Another use of the term, "integrity" appears in the work of Michael Jensen and Werner Erhard in their academic paper, "Integrity: A Positive Model that Incorporates the Normative Phenomenon of Morality, Ethics, and Legality". In this paper the authors explore a new model of integrity as the state of being whole and complete, unbroken, unimpaired, sound, and in perfect condition. They posit a new model of integrity that provides access to increased performance for individuals, groups, organizations, and societies. Their model "reveals the causal link between integrity and increased performance, quality of life, and value-creation for all entities, and provides access to that causal link."[15][16][17] According to Muel Kaptein, integrity is not a one-dimensional concept. In his book he presents a multifaceted perspective of integrity. Integrity relates to, for example, compliance to the rules as well as to social expectations, with morality as well as ethics, and with actions as well as attitude.[8]

Electronic signals are said to have integrity when there is no corruption of information between one domain and another, such as from a disk drive to a computer display. Such integrity is a fundamental principle of information assurance. Corrupted information is untrustworthy, yet uncorrupted information is of value.

See also[edit]

Notes[edit]

External links[edit]

Look up integrity in Wiktionary, the free dictionary.
Wikiquote has quotations related to: Integrity
  1. ^Integrity: Doing the Right Thing for the Right Reason. McGill-Queen's University Press. 2010. p. 12. ISBN 9780773582804. Retrieved 2013-10-15.  
  2. ^John Louis Lucaites; Celeste Michelle Condit; Sally Caudill (1999). Contemporary rhetorical theory: a reader. Guilford Press. p. 92. ISBN 1-57230-401-4. 
  3. ^"integrity". The American Heritage Dictionary of the English Languagew (4th ed.). El-shaddai. 2000. Retrieved 2009-05-13.  
  4. ^Gerald Cushing MacCallum (1993). Legislative Intent and Other Essays on Law, Politics, and Morality. Univ of Wisconsin Press. p. 152. ISBN 978-0-299-13860-8. Retrieved 12 July 2014.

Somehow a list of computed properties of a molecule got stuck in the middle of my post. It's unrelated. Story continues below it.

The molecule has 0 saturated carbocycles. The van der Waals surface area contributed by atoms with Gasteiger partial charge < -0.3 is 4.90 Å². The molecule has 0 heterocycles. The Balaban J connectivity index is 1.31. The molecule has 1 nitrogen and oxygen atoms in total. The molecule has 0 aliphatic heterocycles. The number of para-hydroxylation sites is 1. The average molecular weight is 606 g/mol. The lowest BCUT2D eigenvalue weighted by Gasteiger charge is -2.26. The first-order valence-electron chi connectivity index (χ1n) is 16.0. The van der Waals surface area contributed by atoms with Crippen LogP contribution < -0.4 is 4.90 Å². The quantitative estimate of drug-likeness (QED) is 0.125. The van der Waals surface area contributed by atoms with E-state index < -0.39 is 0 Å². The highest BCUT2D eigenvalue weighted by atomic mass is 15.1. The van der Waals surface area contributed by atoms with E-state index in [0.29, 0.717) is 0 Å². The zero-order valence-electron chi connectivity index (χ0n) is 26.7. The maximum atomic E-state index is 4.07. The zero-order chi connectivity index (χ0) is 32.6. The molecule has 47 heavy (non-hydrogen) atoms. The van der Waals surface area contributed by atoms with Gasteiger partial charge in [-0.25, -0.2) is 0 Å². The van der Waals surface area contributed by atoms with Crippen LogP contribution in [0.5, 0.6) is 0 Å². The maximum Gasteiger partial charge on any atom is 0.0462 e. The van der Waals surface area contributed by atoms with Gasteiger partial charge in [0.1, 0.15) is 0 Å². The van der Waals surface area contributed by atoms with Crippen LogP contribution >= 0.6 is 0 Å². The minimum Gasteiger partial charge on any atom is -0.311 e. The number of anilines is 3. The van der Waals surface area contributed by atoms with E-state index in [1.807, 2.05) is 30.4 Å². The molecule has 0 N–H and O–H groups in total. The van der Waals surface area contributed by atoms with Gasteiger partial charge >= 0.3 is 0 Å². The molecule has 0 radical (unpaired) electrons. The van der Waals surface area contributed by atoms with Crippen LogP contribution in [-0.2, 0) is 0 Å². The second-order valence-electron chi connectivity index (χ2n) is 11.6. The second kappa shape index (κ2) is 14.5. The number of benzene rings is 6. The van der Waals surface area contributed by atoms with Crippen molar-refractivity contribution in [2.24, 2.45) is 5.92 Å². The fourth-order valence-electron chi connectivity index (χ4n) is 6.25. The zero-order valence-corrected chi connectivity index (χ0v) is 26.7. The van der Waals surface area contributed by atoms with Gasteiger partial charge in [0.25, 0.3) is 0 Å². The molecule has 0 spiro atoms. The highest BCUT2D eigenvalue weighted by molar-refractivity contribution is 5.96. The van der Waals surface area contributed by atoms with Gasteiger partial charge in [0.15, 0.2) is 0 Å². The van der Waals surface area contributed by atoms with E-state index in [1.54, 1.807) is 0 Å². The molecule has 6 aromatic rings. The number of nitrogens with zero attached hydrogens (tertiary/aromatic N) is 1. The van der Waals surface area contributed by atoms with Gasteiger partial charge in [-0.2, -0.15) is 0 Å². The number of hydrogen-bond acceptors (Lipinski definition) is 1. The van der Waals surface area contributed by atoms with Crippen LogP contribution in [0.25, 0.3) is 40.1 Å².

5. ^Krishna Pillai (26 February 2011). Essence of a Manager. Springer Science & Business Media. p. 163. ISBN 978-3-642-17581-7. Retrieved 12 July 2014. 
  6. ^Zuckert, Catherine H.; Zuckert, Michael P. (2006). "Strauss – Modernity – America". The truth about Leo Strauss: political philosophy and American democracy. Chicago, London: The University of Chicago Press. p. 73. ISBN 978-0-226-99332-4. 
  7. ^Aristotle (2000), Politics, translated by B. Jowett, New York: Dover.
  8. ^ abcKaptein, Muel (2014). "The Servant of the People: On the Power of Integrity in Politics and Government". Social Science Research Network. SSRN 2498730. 
  9. ^The Nicomachean Ethics By Aristotle, James Alexander, Kerr Thomson, Hugh Tredennick, Jonathan Barnes translators. Books.google.com. 1976. ISBN 9780140449495. Retrieved 2012-03-11. 
  10. ^van Minden (2005:206-208): [...] deze 'integriteitstests' (dat klinkt prettiger dan eerlijkheids- of leugentests) [...] [Translation: ... these 'integrity tests' (that sounds nicer than honesty test or lies tests)]
  11. ^van Minden, Jack J.R. (2005). Alles over psychologische tests (in Dutch). Business Contact. p. 207. ISBN 978-90-254-0415-4.  
  12. ^ abVan Minden (2005:207) writes “TIP: Dit type vragenlijsten melden koelbloedig dat zij kunnen ontdekken wanneer u een misleidend antwoord geeft of de zaak bedondert. U weet langzammerhand dat geen enkele test zo'n claim waar kan maken, zelfs niet een die gespecialiseerd is in het opsporen van bedriegers.” Translated: “TIP: This sort of questions lists mention in cool blood that they are able to detect when you give a cheating answer or try to deceive the test. You are step by step learning that no test could make true such a pretense, not even one specialized in detecting cheaters.”